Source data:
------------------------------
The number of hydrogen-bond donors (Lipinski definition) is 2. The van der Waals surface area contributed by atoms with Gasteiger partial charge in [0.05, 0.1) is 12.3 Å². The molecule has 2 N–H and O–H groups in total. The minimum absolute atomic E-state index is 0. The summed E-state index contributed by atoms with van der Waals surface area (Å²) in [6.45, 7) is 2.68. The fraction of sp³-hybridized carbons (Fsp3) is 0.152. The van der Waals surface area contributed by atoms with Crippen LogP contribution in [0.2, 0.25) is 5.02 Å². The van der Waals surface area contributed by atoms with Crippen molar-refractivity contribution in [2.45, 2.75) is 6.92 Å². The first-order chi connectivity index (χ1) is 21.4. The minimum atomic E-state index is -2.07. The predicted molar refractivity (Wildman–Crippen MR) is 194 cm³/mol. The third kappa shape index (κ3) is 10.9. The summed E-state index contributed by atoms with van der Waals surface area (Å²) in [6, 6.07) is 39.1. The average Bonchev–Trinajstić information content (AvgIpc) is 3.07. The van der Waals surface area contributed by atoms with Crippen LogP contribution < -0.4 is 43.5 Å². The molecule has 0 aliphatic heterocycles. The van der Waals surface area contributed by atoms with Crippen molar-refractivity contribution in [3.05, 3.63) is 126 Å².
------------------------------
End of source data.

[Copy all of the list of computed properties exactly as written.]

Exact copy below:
The number of hydrogen-bond donors (Lipinski definition) is 2. The van der Waals surface area contributed by atoms with Gasteiger partial charge in [0.05, 0.1) is 12.3 Å². The molecule has 2 N–H and O–H groups in total. The minimum absolute atomic E-state index is 0. The summed E-state index contributed by atoms with van der Waals surface area (Å²) in [6.45, 7) is 2.68. The fraction of sp³-hybridized carbons (Fsp3) is 0.152. The van der Waals surface area contributed by atoms with Crippen LogP contribution in [0.2, 0.25) is 5.02 Å². The van der Waals surface area contributed by atoms with Crippen molar-refractivity contribution in [2.45, 2.75) is 6.92 Å². The first-order chi connectivity index (χ1) is 21.4. The minimum atomic E-state index is -2.07. The predicted molar refractivity (Wildman–Crippen MR) is 194 cm³/mol. The third kappa shape index (κ3) is 10.9. The summed E-state index contributed by atoms with van der Waals surface area (Å²) in [6, 6.07) is 39.1. The average Bonchev–Trinajstić information content (AvgIpc) is 3.07. The van der Waals surface area contributed by atoms with Crippen LogP contribution < -0.4 is 43.5 Å². The molecule has 0 aliphatic heterocycles. The van der Waals surface area contributed by atoms with Crippen molar-refractivity contribution in [3.05, 3.63) is 126 Å².